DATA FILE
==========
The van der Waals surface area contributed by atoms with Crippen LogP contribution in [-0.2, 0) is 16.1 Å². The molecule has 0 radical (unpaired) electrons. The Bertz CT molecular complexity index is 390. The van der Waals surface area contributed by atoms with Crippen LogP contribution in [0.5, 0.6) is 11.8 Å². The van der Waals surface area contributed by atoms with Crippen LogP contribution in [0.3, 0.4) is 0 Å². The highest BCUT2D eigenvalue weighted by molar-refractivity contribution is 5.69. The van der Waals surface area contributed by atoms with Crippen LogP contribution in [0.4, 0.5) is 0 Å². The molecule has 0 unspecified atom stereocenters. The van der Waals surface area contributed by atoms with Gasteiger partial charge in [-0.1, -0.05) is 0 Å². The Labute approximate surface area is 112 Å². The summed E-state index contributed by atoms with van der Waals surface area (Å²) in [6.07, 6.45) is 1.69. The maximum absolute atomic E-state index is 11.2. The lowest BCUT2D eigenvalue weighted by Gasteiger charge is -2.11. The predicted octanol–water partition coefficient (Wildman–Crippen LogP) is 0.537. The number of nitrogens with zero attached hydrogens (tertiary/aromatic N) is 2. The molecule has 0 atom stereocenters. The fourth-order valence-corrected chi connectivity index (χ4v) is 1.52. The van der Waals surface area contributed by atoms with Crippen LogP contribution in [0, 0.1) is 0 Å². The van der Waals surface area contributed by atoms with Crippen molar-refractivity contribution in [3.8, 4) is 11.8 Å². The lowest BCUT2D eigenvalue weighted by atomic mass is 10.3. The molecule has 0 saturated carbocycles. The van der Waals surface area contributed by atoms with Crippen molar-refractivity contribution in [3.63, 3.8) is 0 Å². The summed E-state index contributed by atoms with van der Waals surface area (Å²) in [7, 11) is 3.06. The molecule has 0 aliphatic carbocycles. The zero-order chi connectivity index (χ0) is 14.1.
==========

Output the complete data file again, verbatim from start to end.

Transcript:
The van der Waals surface area contributed by atoms with Crippen LogP contribution in [-0.2, 0) is 16.1 Å². The molecule has 0 radical (unpaired) electrons. The Bertz CT molecular complexity index is 390. The van der Waals surface area contributed by atoms with Crippen LogP contribution in [0.5, 0.6) is 11.8 Å². The van der Waals surface area contributed by atoms with Crippen LogP contribution in [0.3, 0.4) is 0 Å². The highest BCUT2D eigenvalue weighted by molar-refractivity contribution is 5.69. The van der Waals surface area contributed by atoms with Crippen LogP contribution in [0.4, 0.5) is 0 Å². The molecule has 0 unspecified atom stereocenters. The van der Waals surface area contributed by atoms with Gasteiger partial charge in [-0.1, -0.05) is 0 Å². The Labute approximate surface area is 112 Å². The summed E-state index contributed by atoms with van der Waals surface area (Å²) in [6.07, 6.45) is 1.69. The maximum absolute atomic E-state index is 11.2. The lowest BCUT2D eigenvalue weighted by Gasteiger charge is -2.11. The predicted octanol–water partition coefficient (Wildman–Crippen LogP) is 0.537. The number of nitrogens with zero attached hydrogens (tertiary/aromatic N) is 2. The molecule has 0 atom stereocenters. The fourth-order valence-corrected chi connectivity index (χ4v) is 1.52. The van der Waals surface area contributed by atoms with Crippen LogP contribution in [0, 0.1) is 0 Å². The van der Waals surface area contributed by atoms with Crippen molar-refractivity contribution in [3.8, 4) is 11.8 Å². The lowest BCUT2D eigenvalue weighted by atomic mass is 10.3. The molecule has 0 saturated carbocycles. The van der Waals surface area contributed by atoms with Crippen molar-refractivity contribution in [3.63, 3.8) is 0 Å². The summed E-state index contributed by atoms with van der Waals surface area (Å²) in [7, 11) is 3.06. The molecule has 0 aliphatic carbocycles. The zero-order chi connectivity index (χ0) is 14.1.